Yet the aircraft crew were reluctant to curb bad behaviour and excessive drinking because they felt a “high level” of pressure to deliver good service to the VIPs, in part because of past complaints and because this was a high-profile mission directed by Vance’s office. Nor had they been trained in serving alcohol.

The report said that the military chain of command applied “direct pressure” on 437 Transport Squadron — which operates the CC-150 Polaris aircraft — to ensure that “exceptional preferential treatment was provided to VIP in every request.”

The RCAF flight operations manual states that, “as a general rule all VIP requests should be honoured, if deemed possible within the bounds of available resources.”

But the “over-emphasis” on giving VIPs a good experience “created blurred lines on what should or should not be accepted onboard RCAF VIP flights,” the report found.

That resulted in the perception among squadron members that there was “limited latitude for errors and mishaps on VIP missions, and as a result, crew have come to tolerate or quietly accept behaviour from VIP passengers that they otherwise would not and should not accept.”

Vance said the flight was not a “wild, screaming drunkfest.” Instead he said the problems onboard were “subtle” and limited to just a few of the 27 high-profile guests. Also onboard were Lt.-Gen. Alain Parent, the vice-chief of defence staff, and Chief Warrant Officer Kevin West, the most senior non-commissioned member of the Canadian Armed Forces.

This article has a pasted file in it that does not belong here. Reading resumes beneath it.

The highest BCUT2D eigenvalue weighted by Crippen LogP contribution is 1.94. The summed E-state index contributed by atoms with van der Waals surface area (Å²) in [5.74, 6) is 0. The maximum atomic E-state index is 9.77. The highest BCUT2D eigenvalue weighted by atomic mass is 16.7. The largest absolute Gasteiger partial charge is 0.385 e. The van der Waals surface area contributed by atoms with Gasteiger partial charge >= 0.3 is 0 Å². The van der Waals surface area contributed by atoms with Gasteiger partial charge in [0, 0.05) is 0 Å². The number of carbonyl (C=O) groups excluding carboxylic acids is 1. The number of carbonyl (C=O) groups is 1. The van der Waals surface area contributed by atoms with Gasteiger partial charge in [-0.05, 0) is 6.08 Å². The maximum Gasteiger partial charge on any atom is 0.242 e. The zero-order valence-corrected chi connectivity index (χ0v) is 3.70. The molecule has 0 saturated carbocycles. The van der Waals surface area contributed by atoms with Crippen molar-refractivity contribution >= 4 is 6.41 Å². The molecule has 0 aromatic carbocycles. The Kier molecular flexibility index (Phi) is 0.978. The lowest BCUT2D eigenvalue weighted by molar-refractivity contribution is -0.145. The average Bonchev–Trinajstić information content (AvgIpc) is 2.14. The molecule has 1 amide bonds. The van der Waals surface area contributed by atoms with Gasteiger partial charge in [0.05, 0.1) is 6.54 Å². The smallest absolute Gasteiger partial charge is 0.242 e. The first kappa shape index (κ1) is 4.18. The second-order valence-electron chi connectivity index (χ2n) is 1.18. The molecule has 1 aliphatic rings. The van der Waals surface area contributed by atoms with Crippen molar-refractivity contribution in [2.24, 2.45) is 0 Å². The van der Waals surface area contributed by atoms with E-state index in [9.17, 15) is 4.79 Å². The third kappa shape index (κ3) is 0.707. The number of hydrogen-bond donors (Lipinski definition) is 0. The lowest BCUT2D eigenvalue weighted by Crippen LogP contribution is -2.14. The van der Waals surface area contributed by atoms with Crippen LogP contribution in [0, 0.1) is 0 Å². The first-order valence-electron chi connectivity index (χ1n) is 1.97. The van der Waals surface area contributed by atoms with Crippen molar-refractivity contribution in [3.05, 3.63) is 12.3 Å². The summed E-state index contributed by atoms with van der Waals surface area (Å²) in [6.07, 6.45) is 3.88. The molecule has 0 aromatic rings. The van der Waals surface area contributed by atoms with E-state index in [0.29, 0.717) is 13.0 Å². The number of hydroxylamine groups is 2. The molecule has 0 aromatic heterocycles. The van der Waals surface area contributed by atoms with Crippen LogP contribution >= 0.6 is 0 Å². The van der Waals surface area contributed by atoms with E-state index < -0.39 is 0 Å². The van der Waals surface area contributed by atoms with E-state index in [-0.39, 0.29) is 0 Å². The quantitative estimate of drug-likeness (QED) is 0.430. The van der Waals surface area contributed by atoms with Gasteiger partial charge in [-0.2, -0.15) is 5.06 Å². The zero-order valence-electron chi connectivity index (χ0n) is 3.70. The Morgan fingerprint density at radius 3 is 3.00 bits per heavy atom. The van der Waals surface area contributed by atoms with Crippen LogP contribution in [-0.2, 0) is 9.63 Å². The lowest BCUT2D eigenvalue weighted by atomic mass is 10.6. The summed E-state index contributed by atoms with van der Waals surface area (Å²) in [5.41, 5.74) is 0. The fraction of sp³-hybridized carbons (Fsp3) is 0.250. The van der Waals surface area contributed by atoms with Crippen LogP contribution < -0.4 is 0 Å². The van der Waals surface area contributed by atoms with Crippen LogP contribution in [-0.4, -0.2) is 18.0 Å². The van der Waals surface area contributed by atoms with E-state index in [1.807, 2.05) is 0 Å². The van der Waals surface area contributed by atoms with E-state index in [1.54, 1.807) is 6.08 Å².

In his written response to the investigation, Vance accepted many of its findings. But he pushed back against the conclusions that air force personnel felt powerless to intervene, noting that the commander on the aircraft had clear authority to take control of the alcohol service when he saw passengers were intoxicated.

He also disputed that there was any direct pressure applied by the chain of command to give VIPs a good time but understood such pressure was perceived.

“I’m sympathetic to any military person who does not feel empowered to do their job. I’m on their side,” he said.

“No one is being blamed here. It was a situation we were not equipped to handle and weren’t prepared for,” Vance said.

There had been 26 prior Team Canada trips that have taken some 450 high-profile Canadians – all volunteering their time — to visit with troops deployed abroad, all without incident. “It’s all good until a couple of people ruin it for everybody. And that’s what has happened,” Vance said.

In the wake of the investigation, Vance says his previous order banning alcohol on such trips is now permanent. And he said the military will replace the Team Canada visits with a new model.

Other changes were recommended including new training for cabin crew personnel to identify and “de-escalate” unruly passengers; ensuring that members of a VIP entourage travellers undergo security screening; and barring passengers from serving themselves alcohol.

Bruce Campion-Smith is an Ottawa-based reporter covering national politics. Follow him on Twitter: @yowflier